Colossal statue, maybe of Ramesses II, found in Cairo

Colossus emerges from muck. Photo by Khaled Elfiqi/European Pressphoto Agency.A team of Egyptian and German archaeologists have discovered the head and bust of a colossal statue, possibly of the Pharaoh Ramesses II, in a soggy pit in Matariya, a working class neighborhood of northeastern Cairo. The quartzite statue is 26 feet high. The lower part of the head, the crown, the right ear and a part of the right eye have been recovered. There is no cartouche identifying the pharaoh, nor any other inscription on the pieces of the statue that have been found, so archaeologists cannot be certain it was meant to represent Ramesses II. His temple was close to the find site, however, and he did love to make gigantic versions of himself, so he’s the leading candidate.

Quartzite colossus unearthed in Cairo. Photo by Ibrahim Ramadan, Anadolu Agency.Matariya’s mud roads and hastily erected buildings are perched above what was once the ancient city of Heliopolis. A center of religious devotion since the predynastic period, Heliopolis was deemed the home of the sun-god Atum, later Ra, and many successive pharaohs built or added onto temples there. The 18th dynasty king Thutmose III (r. 1479–1425 B.C.) built a temple that was the original home of two of the most famous obelisks in the world: the so-called Cleopatra’s Needle in Central Park, New York, and another so-called Cleopatra’s Needle in London. Tutankhamun’s father Akhenaten (r. 1353–1336 B.C.) had a temple built to his monotheistic iteration of the solar god, Aten. The solar temple built by Ramesses II (r. 1279–1213 B.C.) was so massive it was twice the size of the temple of Karnak.

Head scooped up by bulldozer. Photo by Khaled Elfiqi/European Pressphoto Agency.The German-Egyptian team have been excavating the Matariya site since 2012. It’s a race against time to stay ahead of construction, especially since a lot of isn’t legal and thus untroubled by zoning and proper permits. The site is also contaminated with industrial waste, rubbish and ever-growing piles of improperly disposed construction rubble. The difficulty is compounded by the fact that the ancient remains of Heliopolis are below groundwater level. Moving large objects like architectural features and colossal statuary, or even life-sized statuary, for that matter, out of the water to high and dry ground is challenging, hence the use of the bulldozer to fish out the head of the colossus.

“We used the bulldozer to lift it out. We took some precautions, although somewhat primitive, but the part that we retrieved was not harmed,” said Khaled Mohamed Abuelela, manager of antiquities at Ain Shams University.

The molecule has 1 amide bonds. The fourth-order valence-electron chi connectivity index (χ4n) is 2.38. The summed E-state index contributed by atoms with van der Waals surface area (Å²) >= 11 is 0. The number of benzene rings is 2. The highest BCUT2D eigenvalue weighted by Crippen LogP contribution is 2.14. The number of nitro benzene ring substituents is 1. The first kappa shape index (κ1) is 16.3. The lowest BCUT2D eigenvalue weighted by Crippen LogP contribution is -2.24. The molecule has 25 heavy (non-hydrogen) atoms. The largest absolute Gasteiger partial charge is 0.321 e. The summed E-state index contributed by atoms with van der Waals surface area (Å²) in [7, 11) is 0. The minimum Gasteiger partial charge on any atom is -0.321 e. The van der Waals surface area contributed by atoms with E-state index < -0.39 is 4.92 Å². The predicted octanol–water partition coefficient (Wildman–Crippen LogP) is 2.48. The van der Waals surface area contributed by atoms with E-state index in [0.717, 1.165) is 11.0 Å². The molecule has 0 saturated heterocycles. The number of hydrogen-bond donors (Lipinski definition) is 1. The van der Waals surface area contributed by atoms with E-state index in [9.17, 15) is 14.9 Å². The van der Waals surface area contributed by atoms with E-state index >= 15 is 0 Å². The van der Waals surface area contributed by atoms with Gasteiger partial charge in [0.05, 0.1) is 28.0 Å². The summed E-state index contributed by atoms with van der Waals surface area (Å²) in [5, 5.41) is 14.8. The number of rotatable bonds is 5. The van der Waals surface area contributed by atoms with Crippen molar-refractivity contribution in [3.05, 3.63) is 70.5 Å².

Egyptologist Khaled Nabil Osman said the statue was an “impressive find” and the area in the working class neighborhood of Matariya in eastern Cairo is likely full of other buried antiquities.

Boy bikes past colossal head. Photo by Amr Nabi/AP.The top section (measuring 2’7″ long) of a life-sized limestone statue of Pharaoh Seti II, grandson of Ramesses II, was also found at the Matariya site. Archaeologists hope to find more fragments of both statues as excavations continue. Conservators will work to piece them back together. If restoration is possible and more evidence is discovered identifying the colossal statue as Ramesses II, the huge sculpture will be moved to the entrance of the new Grand Egyptian Museum which is projected to open sometime next year.

 

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4 Comments »

Comment by Roma
2017-03-12 04:24:00

Placing the head in an excavator bucket? I am sure there are other gentle ways of transporting centuries-old part of the statue without damaging it. It is not like they had to do everything in a big rush because of the weather or other reasons. Hopefully, they will use proper equipment and materials when assembling the statue.

 
Comment by David Pakter
2017-03-12 04:30:58

Ozymandias

Percy Bysshe Shelley, 1792 – 1822

I met a traveller from an antique land
Who said: “Two vast and trunkless legs of stone
Stand in the desert . . . Near them, on the sand,
Half sunk, a shattered visage lies, whose frown,
And wrinkled lip, and sneer of cold command,
Tell that its sculptor well those passions read
Which yet survive, stamped on these lifeless things,
The hand that mocked them, and the heart that fed:
And on the pedestal these words appear:
‘My name is Ozymandias, king of kings:
Look on my works, ye Mighty, and despair!’
Nothing beside remains. Round the decay
Of that colossal wreck, boundless and bare
The lone and level sands stretch far away.”

 
Comment by Joan P.
2017-03-12 05:47:08

Nice poem, and as a tourist from Greece reported almost 2500 years ago:
—————
“…works which are worth seeing for their size, and among them also at Memphis the colossal statue which lies on its back in front of the temple of Hephaistos, whose length is five-and-seventy feet; and on the same base made of the same stone are set two colossal statues, each of twenty feet in length, one on this side and the other on that side of the large statue. There is also another of stone of the same size in Sais, lying in the same manner as that at Memphis.”

 
Comment by Rob
2017-03-12 12:24:59

Excavating with an excavator? I like toothed buckets too: they break stuff up very well. Germans you say? Does no one have pump?

And who smashed all this is the first place? The same folks who stripped the glacis stones off the Giza pyramids?

 
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